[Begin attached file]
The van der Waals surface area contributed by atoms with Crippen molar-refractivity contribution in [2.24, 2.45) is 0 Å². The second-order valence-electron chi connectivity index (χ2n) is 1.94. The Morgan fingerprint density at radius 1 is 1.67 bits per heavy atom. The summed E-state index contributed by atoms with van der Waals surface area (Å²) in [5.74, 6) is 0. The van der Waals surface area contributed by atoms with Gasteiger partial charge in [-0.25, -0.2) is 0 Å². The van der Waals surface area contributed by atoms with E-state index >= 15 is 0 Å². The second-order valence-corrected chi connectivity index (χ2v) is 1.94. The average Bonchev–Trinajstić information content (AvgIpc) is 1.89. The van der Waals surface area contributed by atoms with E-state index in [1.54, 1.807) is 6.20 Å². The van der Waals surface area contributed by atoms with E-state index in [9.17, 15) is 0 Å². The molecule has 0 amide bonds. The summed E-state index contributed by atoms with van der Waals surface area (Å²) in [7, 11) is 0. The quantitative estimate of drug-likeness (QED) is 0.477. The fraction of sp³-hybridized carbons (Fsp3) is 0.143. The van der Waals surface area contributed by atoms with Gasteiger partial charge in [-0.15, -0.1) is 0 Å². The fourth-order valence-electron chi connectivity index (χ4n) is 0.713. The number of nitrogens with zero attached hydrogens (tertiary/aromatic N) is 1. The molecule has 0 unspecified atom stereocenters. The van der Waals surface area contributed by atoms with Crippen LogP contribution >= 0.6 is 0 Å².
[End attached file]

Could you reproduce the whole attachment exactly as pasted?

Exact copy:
The van der Waals surface area contributed by atoms with Crippen molar-refractivity contribution in [2.24, 2.45) is 0 Å². The second-order valence-electron chi connectivity index (χ2n) is 1.94. The Morgan fingerprint density at radius 1 is 1.67 bits per heavy atom. The summed E-state index contributed by atoms with van der Waals surface area (Å²) in [5.74, 6) is 0. The van der Waals surface area contributed by atoms with Gasteiger partial charge in [-0.25, -0.2) is 0 Å². The van der Waals surface area contributed by atoms with E-state index >= 15 is 0 Å². The second-order valence-corrected chi connectivity index (χ2v) is 1.94. The average Bonchev–Trinajstić information content (AvgIpc) is 1.89. The van der Waals surface area contributed by atoms with E-state index in [1.54, 1.807) is 6.20 Å². The van der Waals surface area contributed by atoms with E-state index in [9.17, 15) is 0 Å². The molecule has 0 amide bonds. The summed E-state index contributed by atoms with van der Waals surface area (Å²) in [7, 11) is 0. The quantitative estimate of drug-likeness (QED) is 0.477. The fraction of sp³-hybridized carbons (Fsp3) is 0.143. The van der Waals surface area contributed by atoms with Gasteiger partial charge in [-0.15, -0.1) is 0 Å². The fourth-order valence-electron chi connectivity index (χ4n) is 0.713. The number of nitrogens with zero attached hydrogens (tertiary/aromatic N) is 1. The molecule has 0 unspecified atom stereocenters. The van der Waals surface area contributed by atoms with Crippen LogP contribution >= 0.6 is 0 Å².